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The yellow perch, commonly referred to as simply “perch”, is a freshwater perciform fish native to the midwest and northeast United States and much of Canada. Known for their vibrant green and gold coloration with black stripes, these fish are physically and genetically similar to the European perch and is sometimes considered a subspecies. Yellow perch are prey for larger fish but they are also predators when they reach adulthood. Various names for yellow perch have become prominent across their range including lake perch, American perch, raccoon perch, ringed perch, dodd fish, and striped perch.

How To Locate Yellow Perch

Yellow Perch Lifespan

Yellow perch have a lifespan of nine to ten years but average lifespan varies based on the predator population and fishing pressure. They can reach sexual maturity in two years for males and three years for females. This early maturation makes perch prone to population booms and busts.Female perch tend to be larger, grow faster, live longer, and mature a year later than males.

Spawning takes place in the spring when water temperatures are between 35 and 65 degrees where they form large schools and inhabit shallow areas with little or no current. Spawning typically takes place at night or in the early morning. Perch lay their eggs in the form of gelatinous strands the consist of 10,000 to 40,000 eggs. Egg strands are commonly draped over vegetation, debris, or other structure. Females have the potential to spawn up to eight times in their lifetimes.

Where do Yellow Perch Live?

The native distribution of yellow perch was originally driven by glacial melt along the Mississippi River. Their native range includes the Northern U.S. east of the Rocky Mountains and Canada but these fish have now been widely dispersed due to recreational and commercial interest. Yellow perch have also been introduced as prey for other popular fish like bass, walleye, musky, and northern pike. The US Fish Commission is responsible for introducing many species across the US in the late 1800s and early 1900s and yellow perch were no exception.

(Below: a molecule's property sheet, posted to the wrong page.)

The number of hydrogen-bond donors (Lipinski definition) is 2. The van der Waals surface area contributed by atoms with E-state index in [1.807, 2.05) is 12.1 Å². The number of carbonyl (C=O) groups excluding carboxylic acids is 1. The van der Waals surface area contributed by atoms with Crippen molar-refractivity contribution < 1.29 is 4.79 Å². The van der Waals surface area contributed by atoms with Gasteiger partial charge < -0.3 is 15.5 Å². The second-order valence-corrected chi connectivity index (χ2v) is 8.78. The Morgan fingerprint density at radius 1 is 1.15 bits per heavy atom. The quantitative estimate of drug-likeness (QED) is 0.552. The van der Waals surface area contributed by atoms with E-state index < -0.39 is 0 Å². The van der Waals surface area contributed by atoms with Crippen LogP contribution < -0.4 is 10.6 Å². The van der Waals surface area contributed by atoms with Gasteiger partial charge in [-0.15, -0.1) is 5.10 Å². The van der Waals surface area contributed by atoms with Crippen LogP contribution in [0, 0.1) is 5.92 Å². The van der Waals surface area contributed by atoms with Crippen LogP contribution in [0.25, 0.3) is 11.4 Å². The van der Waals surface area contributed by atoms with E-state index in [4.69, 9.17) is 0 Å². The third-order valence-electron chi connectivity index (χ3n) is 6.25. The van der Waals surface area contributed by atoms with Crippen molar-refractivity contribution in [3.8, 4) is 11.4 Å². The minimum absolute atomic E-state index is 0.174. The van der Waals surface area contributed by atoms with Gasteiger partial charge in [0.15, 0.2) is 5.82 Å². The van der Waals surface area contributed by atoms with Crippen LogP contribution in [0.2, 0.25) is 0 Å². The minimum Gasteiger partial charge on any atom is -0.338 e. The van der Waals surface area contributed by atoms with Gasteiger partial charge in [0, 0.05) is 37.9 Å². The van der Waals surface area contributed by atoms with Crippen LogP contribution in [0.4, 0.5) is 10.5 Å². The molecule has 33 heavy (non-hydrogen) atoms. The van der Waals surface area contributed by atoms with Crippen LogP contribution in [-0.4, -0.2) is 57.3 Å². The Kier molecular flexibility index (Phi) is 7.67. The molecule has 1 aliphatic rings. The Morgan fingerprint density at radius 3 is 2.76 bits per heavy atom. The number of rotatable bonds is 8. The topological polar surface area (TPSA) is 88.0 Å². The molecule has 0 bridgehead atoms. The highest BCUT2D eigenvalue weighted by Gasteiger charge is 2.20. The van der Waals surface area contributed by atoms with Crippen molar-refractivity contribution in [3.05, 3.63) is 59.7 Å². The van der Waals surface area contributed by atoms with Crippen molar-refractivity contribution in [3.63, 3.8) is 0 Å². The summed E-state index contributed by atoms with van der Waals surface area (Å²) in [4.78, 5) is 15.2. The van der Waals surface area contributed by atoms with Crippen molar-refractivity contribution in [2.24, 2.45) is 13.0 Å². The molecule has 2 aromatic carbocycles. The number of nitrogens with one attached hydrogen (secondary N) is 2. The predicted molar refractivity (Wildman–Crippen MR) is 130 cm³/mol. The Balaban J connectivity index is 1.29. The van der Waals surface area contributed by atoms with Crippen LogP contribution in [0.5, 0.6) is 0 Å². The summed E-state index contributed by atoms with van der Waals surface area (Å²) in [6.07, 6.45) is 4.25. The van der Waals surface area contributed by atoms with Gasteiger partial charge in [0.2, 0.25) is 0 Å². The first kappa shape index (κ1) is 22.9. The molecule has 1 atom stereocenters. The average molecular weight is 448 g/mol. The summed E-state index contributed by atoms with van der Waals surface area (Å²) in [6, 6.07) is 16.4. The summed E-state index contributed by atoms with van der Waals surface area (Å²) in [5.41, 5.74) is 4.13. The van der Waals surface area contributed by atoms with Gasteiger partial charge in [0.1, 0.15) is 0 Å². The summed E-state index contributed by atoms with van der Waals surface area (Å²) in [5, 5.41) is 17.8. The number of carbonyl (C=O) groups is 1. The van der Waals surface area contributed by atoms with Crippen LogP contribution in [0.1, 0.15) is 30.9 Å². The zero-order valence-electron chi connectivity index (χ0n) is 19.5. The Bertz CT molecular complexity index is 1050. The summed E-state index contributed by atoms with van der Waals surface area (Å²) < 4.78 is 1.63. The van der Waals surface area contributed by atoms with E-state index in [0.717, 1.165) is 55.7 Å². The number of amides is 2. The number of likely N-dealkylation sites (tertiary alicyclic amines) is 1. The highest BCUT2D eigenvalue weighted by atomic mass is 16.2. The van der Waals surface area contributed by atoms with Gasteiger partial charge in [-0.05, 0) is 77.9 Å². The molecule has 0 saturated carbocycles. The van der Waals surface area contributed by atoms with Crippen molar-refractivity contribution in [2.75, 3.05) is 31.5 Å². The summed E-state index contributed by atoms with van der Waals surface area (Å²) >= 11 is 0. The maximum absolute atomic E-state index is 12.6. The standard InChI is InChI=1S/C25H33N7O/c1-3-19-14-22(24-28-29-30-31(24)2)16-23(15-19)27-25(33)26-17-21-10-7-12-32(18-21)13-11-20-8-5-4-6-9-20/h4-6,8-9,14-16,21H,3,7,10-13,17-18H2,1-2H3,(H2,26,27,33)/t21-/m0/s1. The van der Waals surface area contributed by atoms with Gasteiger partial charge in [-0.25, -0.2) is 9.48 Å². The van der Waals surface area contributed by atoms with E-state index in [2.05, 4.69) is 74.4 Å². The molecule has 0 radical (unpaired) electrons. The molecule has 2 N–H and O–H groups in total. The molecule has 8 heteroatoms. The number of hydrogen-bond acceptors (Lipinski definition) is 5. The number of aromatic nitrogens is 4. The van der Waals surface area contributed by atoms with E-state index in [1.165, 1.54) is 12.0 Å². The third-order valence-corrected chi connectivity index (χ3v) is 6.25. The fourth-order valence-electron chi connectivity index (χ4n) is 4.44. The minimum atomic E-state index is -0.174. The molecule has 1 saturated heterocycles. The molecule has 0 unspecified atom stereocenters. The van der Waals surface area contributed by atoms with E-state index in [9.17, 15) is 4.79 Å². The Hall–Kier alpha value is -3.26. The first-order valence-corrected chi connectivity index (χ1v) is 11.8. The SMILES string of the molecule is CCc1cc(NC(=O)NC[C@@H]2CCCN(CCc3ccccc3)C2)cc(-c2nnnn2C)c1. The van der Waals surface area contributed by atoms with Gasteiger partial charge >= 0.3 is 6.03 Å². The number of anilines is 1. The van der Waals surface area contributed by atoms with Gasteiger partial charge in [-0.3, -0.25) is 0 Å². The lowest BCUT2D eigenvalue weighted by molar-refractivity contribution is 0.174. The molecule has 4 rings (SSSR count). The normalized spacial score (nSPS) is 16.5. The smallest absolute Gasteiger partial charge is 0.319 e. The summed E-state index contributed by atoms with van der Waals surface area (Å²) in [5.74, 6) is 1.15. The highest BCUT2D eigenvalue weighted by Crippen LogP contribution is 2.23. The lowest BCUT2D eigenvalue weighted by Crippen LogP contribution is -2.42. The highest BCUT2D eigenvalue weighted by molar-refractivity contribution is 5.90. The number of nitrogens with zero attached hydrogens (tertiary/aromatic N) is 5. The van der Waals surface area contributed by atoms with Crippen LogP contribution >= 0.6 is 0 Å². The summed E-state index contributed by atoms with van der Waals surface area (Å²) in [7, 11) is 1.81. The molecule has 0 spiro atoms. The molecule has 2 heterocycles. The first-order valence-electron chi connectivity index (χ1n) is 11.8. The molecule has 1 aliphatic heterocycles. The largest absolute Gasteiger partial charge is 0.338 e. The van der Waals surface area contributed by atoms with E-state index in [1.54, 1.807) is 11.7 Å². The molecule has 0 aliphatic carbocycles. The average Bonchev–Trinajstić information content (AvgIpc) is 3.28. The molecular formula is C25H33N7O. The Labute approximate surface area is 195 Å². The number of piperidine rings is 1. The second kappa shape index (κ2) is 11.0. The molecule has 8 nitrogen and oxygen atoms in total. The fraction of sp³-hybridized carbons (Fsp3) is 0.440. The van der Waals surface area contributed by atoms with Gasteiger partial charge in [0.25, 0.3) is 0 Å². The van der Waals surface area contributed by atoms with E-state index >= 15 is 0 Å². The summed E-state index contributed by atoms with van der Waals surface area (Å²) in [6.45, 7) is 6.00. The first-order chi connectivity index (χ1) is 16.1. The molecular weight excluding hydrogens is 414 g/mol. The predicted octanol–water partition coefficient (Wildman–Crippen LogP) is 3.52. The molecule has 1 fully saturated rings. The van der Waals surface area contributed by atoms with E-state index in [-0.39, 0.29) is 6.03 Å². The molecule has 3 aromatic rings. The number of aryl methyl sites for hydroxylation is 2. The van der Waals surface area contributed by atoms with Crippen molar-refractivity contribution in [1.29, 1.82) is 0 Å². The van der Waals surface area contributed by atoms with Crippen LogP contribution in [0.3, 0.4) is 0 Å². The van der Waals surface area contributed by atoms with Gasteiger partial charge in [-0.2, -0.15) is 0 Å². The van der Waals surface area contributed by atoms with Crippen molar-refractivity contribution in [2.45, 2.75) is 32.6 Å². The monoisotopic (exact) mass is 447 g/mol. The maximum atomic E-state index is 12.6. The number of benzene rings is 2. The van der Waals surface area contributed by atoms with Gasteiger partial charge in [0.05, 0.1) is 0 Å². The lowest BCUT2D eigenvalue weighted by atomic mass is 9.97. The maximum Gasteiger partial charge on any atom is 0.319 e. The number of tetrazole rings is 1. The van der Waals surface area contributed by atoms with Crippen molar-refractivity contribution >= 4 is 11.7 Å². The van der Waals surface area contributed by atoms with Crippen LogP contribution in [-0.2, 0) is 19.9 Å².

How to Locate Yellow Perch

Yellow perch habitat consists of vegetated shoreline waters and relatively shallow structures. Perch tend to form dense schools in shallow vegetation, because of their preference for small, weed-filled bodies of water. On rare occasions, yellow perch can be found in water deeper than 50 feet. Perch population can survive but are less abundant in deep, clear, open bodies of water. River populations of perch school up in protected waters just out of the current and moderately vegetated areas.

The ideal temperature range for catching yellow perch is between 63 to 77 degrees. However, yellow perch have faster growth rates when water temperatures range between 70 and 75 degrees. If water temperatures exceed 78 degrees yellow perch will be stressed and the bite will fall off. Catching fish in warmer waters also increases the likelihood of death after release.

Predators of Yellow Perch

Nearly all predatory freshwater fish species including yellow perch prey on yellow perch at various life stages. The primary predators for yellow perch are walleye and largemouth bass. Research has shown that in northern lakes walleye will consume up to 60% of yellow perch in their first year of life, and 50% of perch during the second. In shallow lakes, largemouth bass play a similar role in shaping yellow perch populations.

In eastern North America, yellow perch are an extremely important food source for birds such as double-crested cormorants. The cormorants specifically target yellow perch as primary prey. Other birds also prey on them, such as eagles, herring gulls, hawks, diving ducks, kingfishers, herons, mergansers, loons, and white pelicans. High estimates show that cormorants were capable of consuming 29% of the age-three perch population. In Canada, yellow perch are effective at escaping predation seasonally by lake trout and other native fishes during summer due to their high thermal tolerance.

Yellow Perch Feeding Behavior - When To Catch Yellow Perch

Perch are commonly active during the day and inactive at night except during spawning, when they are active both day and night. Yellow perch are small, lack agility, and have a top speed of only 12 mph which is why they are most often found in schools. Their vision is necessary for schooling and the schools break up at dusk and reform at dawn. The schools typically contain 50 to 200 fish, and are arranged by age and size in a spindle shape. Younger perch tend to school more than older and larger fish, which occasionally travel alone, and males and females often form separate schools.

Primarily, age and body size determine the diets of yellow perch. Zooplankton is the primary food source for young and larval perch. By age one, they shift to macroinvertebrates, such as midges and mosquitoes. Large adult perch feed on invertebrates, fish eggs, crayfish, mysid shrimp, and juvenile fish. They have been known to be predominantly piscivorous and even cannibalistic in some cases. About 20% of the diet of a yellow perch over 1.1 oz in weight consists of small fish. Maximum feeding occurs just before dark, with typical consumption averaging 1.4% of their body weight.